{¶ 11} Ohio’s Castle Doctrine, set forth in R.C. 2901.05(B)(1), states: “a person is presumed to have acted in self-defense * * * when using defensive force that is intended or likely to cause death or great bodily harm to another if the person against whom the defensive force is used * * * has unlawfully and without privilege to do so entered, the residence or vehicle occupied by the person using the defensive force.” A “`[r]esidence’ means a dwelling in which a person resides either temporarily or permanently or is visiting as a guest.” R.C. 2901.05(D)(3). In turn, a “`dwelling’ means a building or conveyance of any kind that has a roof over it and that is designed to be occupied by people lodging in the building or conveyance at night, regardless of whether the building or conveyance is mobile or immobile. As used in this division, a building or conveyance includes, but is not limited to, an attached porch, and a building or conveyance with a roof over it includes, but is not limited to, a tent.” R.C. 2901.05(D)(2).

{¶ 12} While ones business may, under the circumstances specified in the statute, meet the statutory definition of dwelling, there is no evidence in this record that El-Hardan’s used-car business “is designed to be occupied by people lodging in the building or conveyance at night.” R.C. 2901.05(D)(2). El-Hardan cites Allison v. Fiscus (1951), 156 Ohio St. 120, for the proposition that “[a] man’s place of business * * * is pro hac vice his dwelling.” His reliance on this case is misplaced for two reasons.

{¶ 13} First, the sentence that El-Hardan relies upon was not a part of the holding in Allison, a civil case. To the contrary, the sentence is part of a quote from an Alabama civil case that, had the Supreme Court of Ohio chosen to follow it, would have rendered the defendant in Allison not liable for injuries caused by dynamite set to go off upon entry to the premises. The injuries were sustained by a young man who was breaking into the defendant’s business in order to steal the defendant’s property. Id. at 125-26, quoting from and discussing Scheuermann v. Scharfenberg, (1909), 163 Ala. 337, 369. The Supreme Court of Ohio distinguished the Alabama case from the Court’s own holding in State v. Childers (1938), 133 Ohio St. 508, which had held that “one who sets a spring gun or trap does so at his peril. If it is set in a dwelling house and prevents the entrance of a felon, the justification may be sufficient to acquit the owner.” 156 Ohio St. at 126. In rejecting the broader application of the Alabama case, the Supreme Court of Ohio concluded that under Childers, the question whether the defendant used excessive force was one for the jury. Allison, supra, at 126-128.

{¶ 14} Significantly, in both the Alabama case (Scheuermann) and the Ohio case (Childers), an express distinction was made between potentially deadly force used against a person who is on the premises for the purpose of committing a felony and potentially deadly force used against a mere trespasser. The owner setting the trap does so at his peril: if the potentially deadly force prevents the commission of a felony, the owner is not liable; but if the potentially deadly force injures a mere trespasser, the owner is liable, according to the holdings of those cases. Of course, in the case before us, Taliaferro was a trespasser, at most.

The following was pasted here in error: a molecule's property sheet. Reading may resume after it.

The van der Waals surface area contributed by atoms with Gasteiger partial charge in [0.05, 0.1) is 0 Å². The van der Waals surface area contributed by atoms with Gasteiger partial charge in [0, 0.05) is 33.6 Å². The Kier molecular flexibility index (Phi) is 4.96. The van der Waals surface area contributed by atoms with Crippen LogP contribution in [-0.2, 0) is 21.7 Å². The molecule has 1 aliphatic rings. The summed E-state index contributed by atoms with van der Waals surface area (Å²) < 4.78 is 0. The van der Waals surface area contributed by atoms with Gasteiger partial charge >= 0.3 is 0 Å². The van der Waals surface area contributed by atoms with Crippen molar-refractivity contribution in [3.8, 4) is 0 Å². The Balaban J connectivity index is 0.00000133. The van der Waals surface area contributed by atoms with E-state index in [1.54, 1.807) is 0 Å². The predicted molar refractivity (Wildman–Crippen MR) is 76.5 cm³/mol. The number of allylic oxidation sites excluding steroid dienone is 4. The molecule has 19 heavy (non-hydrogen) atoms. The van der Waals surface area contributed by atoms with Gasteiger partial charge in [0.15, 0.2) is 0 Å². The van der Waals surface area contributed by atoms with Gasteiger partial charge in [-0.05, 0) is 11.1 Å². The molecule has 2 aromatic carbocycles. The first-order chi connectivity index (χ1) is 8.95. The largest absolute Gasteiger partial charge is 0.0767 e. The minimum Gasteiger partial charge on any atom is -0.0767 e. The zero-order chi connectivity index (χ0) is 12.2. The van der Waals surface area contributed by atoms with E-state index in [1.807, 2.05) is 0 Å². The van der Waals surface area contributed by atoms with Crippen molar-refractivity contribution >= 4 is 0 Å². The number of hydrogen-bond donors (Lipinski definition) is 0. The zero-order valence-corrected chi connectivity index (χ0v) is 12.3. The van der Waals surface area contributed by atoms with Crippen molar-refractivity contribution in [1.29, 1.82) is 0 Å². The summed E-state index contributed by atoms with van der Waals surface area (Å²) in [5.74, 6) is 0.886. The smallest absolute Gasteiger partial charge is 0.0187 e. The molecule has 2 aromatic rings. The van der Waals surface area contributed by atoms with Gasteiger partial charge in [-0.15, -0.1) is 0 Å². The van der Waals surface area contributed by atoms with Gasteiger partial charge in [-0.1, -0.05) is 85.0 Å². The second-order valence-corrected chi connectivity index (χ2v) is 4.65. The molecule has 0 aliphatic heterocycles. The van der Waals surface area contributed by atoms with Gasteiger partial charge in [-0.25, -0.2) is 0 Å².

{¶ 15} Moreover, Allison was decided many years before the 2008 amendment to R.C. 2901.05 codified the Castle Doctrine, narrowly applying the doctrine to the interior of ones residence or dwelling. Although the verbal altercation began inside his office, El-Hardan’s use of the firearm in threatening Taliaferro occurred later, in the parking lot of El-Hardan’s business. The plain language of R.C. 2901.05 states that the doctrine is applicable only inside ones residence or dwelling, not outside. Accordingly, courts have rejected attempts to extend the Castle Doctrine from ones residence or dwelling to the surrounding property.

{¶ 16} For example, In State v. Darby, Franklin App. No. 10AP-416, 2011-Ohio-3816, the court held that where the unarmed victim was engaged in a verbal altercation with the defendant while standing in front of the defendant’s home, the defendant was not entitled to invoke the Castle Doctrine. Id. at ¶39, citing State v. Smith (June 27, 1995), Franklin App. No. 94APA12-1702. Although the victim moved toward the defendant, there was no evidence that the victim made any attempt either to climb onto the defendant’s front stoop or to enter the defendant’s residence. Id. at ¶38. See, also, State v. Miller, Warren App. No. CA2009-10-138, 2010-Ohio-3821 (altercation occurring outside of ones vehicle, with no attempt by the victim to enter the defendant’s vehicle, does not implicate the Castle Doctrine).

{¶ 17} Of course, in the case before us, there is the additional fact that the threat to Taliaferro occurred outside El-Hardan’s business premises, not outside his residence. There was no evidence that El-Hardan stayed overnight at his business premises.

{¶ 18} El-Hardan’s First Assignment of Error is overruled.

III

{¶ 19} El-Hardan’s Second Assignment of Error is as follows:

{¶ 20} “THE APPELLANT USED REASONABLE FORCE IN REMOVING THE COMPLAINANT FROM HIS PROPERTY.”